Board aims to put natural and financial capital on the same footing in the USJuly 2012
It’s time company reporting on environmental, social and governance issues is given the same rigour as financial reporting, Jean Rogers, chief executive of the Sustainability Accounting Standards Board, tells Mike Scott
For 40 years, financial reporting standards in the US have been set by the Financial Accounting Standards Board (FASB), creating robust, trustworthy markets and providing useful information to investors.
Now a new organisation hopes to takes its place alongside FASB and move company reporting into a new era.
The Sustainability Accounting Standards Board (SASB) aims to set new standards for company reporting on material sustainability issues, according to chief executive Jean Rogers. A lot has changed in the four decades since the establishment of FASB, she says.
“There is an entire class of information that is increasingly relevant to businesses and investors, relating to environmental, social and governance issues, but that information is not flowing freely,” she adds. “We cannot any longer have companies that maximise one form of capital (financial) at the expense of other forms of capital – value creation cannot be sustainable if the underlying natural capital is being depleted.”
Companies in the US are far less focused on the risks and opportunities created by sustainability issues than those in the rest of the world and SASB aims to change that. Its first task will be to create a “materiality map” for 102 sectors of the economy that will identify the relative importance of a range of sustainability issues to different industries.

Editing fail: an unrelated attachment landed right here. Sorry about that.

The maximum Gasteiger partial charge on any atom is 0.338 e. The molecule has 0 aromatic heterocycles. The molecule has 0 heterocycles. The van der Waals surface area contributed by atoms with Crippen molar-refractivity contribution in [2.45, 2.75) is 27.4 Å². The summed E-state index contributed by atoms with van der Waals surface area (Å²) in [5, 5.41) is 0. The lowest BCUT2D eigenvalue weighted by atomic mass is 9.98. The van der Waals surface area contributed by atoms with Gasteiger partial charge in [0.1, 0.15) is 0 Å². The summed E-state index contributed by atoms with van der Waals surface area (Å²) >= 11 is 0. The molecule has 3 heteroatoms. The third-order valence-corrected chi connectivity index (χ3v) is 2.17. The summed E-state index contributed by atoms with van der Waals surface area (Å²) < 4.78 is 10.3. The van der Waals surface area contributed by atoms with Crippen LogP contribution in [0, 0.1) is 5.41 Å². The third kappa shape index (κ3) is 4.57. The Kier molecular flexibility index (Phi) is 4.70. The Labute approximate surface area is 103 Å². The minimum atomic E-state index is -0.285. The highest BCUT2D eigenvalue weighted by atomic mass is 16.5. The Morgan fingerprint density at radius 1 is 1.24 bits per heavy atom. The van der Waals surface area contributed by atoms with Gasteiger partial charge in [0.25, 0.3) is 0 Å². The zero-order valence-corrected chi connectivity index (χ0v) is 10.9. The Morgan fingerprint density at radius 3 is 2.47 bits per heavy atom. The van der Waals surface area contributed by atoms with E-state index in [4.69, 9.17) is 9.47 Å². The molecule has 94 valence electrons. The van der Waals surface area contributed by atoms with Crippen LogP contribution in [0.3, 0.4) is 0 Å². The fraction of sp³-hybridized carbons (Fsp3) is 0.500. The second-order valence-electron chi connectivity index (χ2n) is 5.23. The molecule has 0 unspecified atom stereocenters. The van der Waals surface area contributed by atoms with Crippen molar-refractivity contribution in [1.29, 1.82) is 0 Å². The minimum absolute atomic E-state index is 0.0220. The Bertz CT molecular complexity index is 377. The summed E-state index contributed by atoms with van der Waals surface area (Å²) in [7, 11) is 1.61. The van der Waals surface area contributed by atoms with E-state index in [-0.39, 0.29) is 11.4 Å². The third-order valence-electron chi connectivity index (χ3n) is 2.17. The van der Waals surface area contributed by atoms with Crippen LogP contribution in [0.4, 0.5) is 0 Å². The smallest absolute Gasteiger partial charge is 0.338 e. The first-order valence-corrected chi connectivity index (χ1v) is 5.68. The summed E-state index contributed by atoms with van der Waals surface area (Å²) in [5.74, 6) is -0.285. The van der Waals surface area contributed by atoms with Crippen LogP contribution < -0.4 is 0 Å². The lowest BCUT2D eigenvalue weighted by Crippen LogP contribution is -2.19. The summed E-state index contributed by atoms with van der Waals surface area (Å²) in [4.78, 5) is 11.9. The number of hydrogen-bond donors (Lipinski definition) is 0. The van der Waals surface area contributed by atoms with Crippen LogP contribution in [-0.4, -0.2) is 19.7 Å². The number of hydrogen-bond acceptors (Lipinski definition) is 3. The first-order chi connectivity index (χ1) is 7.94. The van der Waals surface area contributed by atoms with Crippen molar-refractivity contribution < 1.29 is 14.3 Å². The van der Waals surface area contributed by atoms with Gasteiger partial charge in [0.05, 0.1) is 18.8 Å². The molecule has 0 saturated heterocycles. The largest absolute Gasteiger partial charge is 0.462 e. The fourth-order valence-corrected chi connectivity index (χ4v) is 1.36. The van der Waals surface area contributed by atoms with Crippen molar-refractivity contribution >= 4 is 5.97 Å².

“This work will provide an evidence base that narrows our field of vision to focus only on the most indispensable issues so that no one can argue that these factors should not be reported on,” Rogers says.
Having identified the issues, the board will work out how to measure them. It wants to create a minimum set of standards that every company should be reporting on, industry-based key performance indicators suitable for disclosure in standard filings such as the Form 10-K, the mandatory disclosure form that listed companies must file with the Securities & Exchange Commission.
“Our hope is that every company in a particular industry will know what to disclose so that every analyst has access to the information that they need to benchmark companies,” she continues.
Different industries will disclose in different, industry-specific ways, even on the same issues, she suggests.
Climate change, for example, is a crucial factor for industries ranging from power utilities to airlines, to the insurance industry. But while airlines may be asked to provide information, such as the age of their fleet or their fuel hedging practices, utilities will disclose the proportion of renewable power they generate and their carbon footprint, while insurers may be asked to focus on the vulnerability of insured assets and the impact of catastrophic events.
“We are focusing on the industry level – if you go down to the individual company, there are too many unique circumstances that are not comparable and if you take a view of the whole economy then you lose the relevance,” Rogers says.
Current information on ESG issues is not standardised, much of it is immaterial and it can be expensive to gather it from a wide range of sources.
“SASB has a simple goal, but it is far-reaching. The efficient functioning of capital markets is based on the idea that all the relevant information is available to all participants – but at the moment, there is relevant information that is not freely available in a useful form.
“Once it is, it will drive all sorts of different investment strategies. We want to create a level playing field.”
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